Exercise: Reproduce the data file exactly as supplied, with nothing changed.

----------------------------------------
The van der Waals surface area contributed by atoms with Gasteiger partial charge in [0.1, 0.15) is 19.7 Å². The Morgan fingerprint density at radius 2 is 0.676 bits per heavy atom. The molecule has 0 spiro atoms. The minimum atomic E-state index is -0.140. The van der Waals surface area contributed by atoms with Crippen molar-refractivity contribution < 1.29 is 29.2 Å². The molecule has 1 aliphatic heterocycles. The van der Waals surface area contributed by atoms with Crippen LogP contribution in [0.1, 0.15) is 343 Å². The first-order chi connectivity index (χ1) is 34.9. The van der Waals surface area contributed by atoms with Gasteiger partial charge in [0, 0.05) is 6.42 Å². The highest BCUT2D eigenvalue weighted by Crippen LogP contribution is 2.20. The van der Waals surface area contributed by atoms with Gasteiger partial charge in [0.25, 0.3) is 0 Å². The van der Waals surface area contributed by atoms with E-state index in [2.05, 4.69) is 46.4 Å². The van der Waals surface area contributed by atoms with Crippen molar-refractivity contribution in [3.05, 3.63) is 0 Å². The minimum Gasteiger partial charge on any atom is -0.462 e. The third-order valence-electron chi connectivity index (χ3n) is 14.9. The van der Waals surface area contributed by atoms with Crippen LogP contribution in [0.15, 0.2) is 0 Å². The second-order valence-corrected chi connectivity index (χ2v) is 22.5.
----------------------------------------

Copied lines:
The van der Waals surface area contributed by atoms with Gasteiger partial charge in [0.1, 0.15) is 19.7 Å². The Morgan fingerprint density at radius 2 is 0.676 bits per heavy atom. The molecule has 0 spiro atoms. The minimum atomic E-state index is -0.140. The van der Waals surface area contributed by atoms with Crippen molar-refractivity contribution < 1.29 is 29.2 Å². The molecule has 1 aliphatic heterocycles. The van der Waals surface area contributed by atoms with Crippen LogP contribution in [0.1, 0.15) is 343 Å². The first-order chi connectivity index (χ1) is 34.9. The van der Waals surface area contributed by atoms with Gasteiger partial charge in [0, 0.05) is 6.42 Å². The highest BCUT2D eigenvalue weighted by Crippen LogP contribution is 2.20. The van der Waals surface area contributed by atoms with Gasteiger partial charge in [0.25, 0.3) is 0 Å². The van der Waals surface area contributed by atoms with E-state index in [2.05, 4.69) is 46.4 Å². The van der Waals surface area contributed by atoms with Crippen molar-refractivity contribution in [3.05, 3.63) is 0 Å². The minimum Gasteiger partial charge on any atom is -0.462 e. The third-order valence-electron chi connectivity index (χ3n) is 14.9. The van der Waals surface area contributed by atoms with Crippen LogP contribution in [0.15, 0.2) is 0 Å². The second-order valence-corrected chi connectivity index (χ2v) is 22.5.